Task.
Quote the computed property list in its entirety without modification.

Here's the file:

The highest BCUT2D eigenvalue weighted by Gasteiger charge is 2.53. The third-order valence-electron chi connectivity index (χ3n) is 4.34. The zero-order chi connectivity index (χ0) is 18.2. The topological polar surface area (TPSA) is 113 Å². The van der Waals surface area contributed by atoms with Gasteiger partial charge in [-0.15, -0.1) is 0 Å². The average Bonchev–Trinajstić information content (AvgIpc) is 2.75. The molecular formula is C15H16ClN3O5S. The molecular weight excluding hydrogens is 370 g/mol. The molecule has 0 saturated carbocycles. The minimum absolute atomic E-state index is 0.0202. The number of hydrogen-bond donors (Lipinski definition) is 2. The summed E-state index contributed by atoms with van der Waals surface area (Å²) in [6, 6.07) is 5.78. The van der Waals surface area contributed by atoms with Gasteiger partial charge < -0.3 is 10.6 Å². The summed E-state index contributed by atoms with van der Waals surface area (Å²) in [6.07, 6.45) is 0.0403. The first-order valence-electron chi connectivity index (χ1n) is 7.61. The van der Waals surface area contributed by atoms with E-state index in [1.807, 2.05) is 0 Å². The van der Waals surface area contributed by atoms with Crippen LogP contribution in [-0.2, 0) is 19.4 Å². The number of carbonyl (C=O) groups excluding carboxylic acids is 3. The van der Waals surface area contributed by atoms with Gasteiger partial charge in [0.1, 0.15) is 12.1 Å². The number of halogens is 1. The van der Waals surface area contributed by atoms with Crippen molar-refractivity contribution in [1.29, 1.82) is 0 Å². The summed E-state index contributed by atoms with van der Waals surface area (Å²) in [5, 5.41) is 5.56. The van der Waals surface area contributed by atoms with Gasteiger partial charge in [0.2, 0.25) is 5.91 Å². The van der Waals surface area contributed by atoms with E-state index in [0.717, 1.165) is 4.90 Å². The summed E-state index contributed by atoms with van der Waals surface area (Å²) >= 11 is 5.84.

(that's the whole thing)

The highest BCUT2D eigenvalue weighted by Gasteiger charge is 2.53. The third-order valence-electron chi connectivity index (χ3n) is 4.34. The zero-order chi connectivity index (χ0) is 18.2. The topological polar surface area (TPSA) is 113 Å². The van der Waals surface area contributed by atoms with Gasteiger partial charge in [-0.15, -0.1) is 0 Å². The average Bonchev–Trinajstić information content (AvgIpc) is 2.75. The molecular formula is C15H16ClN3O5S. The molecular weight excluding hydrogens is 370 g/mol. The molecule has 0 saturated carbocycles. The minimum absolute atomic E-state index is 0.0202. The number of hydrogen-bond donors (Lipinski definition) is 2. The summed E-state index contributed by atoms with van der Waals surface area (Å²) in [6, 6.07) is 5.78. The van der Waals surface area contributed by atoms with Gasteiger partial charge < -0.3 is 10.6 Å². The summed E-state index contributed by atoms with van der Waals surface area (Å²) in [6.07, 6.45) is 0.0403. The first-order valence-electron chi connectivity index (χ1n) is 7.61. The van der Waals surface area contributed by atoms with E-state index in [1.807, 2.05) is 0 Å². The van der Waals surface area contributed by atoms with Crippen LogP contribution in [-0.2, 0) is 19.4 Å². The number of carbonyl (C=O) groups excluding carboxylic acids is 3. The van der Waals surface area contributed by atoms with Gasteiger partial charge in [0.1, 0.15) is 12.1 Å². The number of halogens is 1. The van der Waals surface area contributed by atoms with Crippen molar-refractivity contribution in [1.29, 1.82) is 0 Å². The summed E-state index contributed by atoms with van der Waals surface area (Å²) in [5, 5.41) is 5.56. The van der Waals surface area contributed by atoms with Gasteiger partial charge in [0.2, 0.25) is 5.91 Å². The van der Waals surface area contributed by atoms with E-state index in [0.717, 1.165) is 4.90 Å². The summed E-state index contributed by atoms with van der Waals surface area (Å²) >= 11 is 5.84.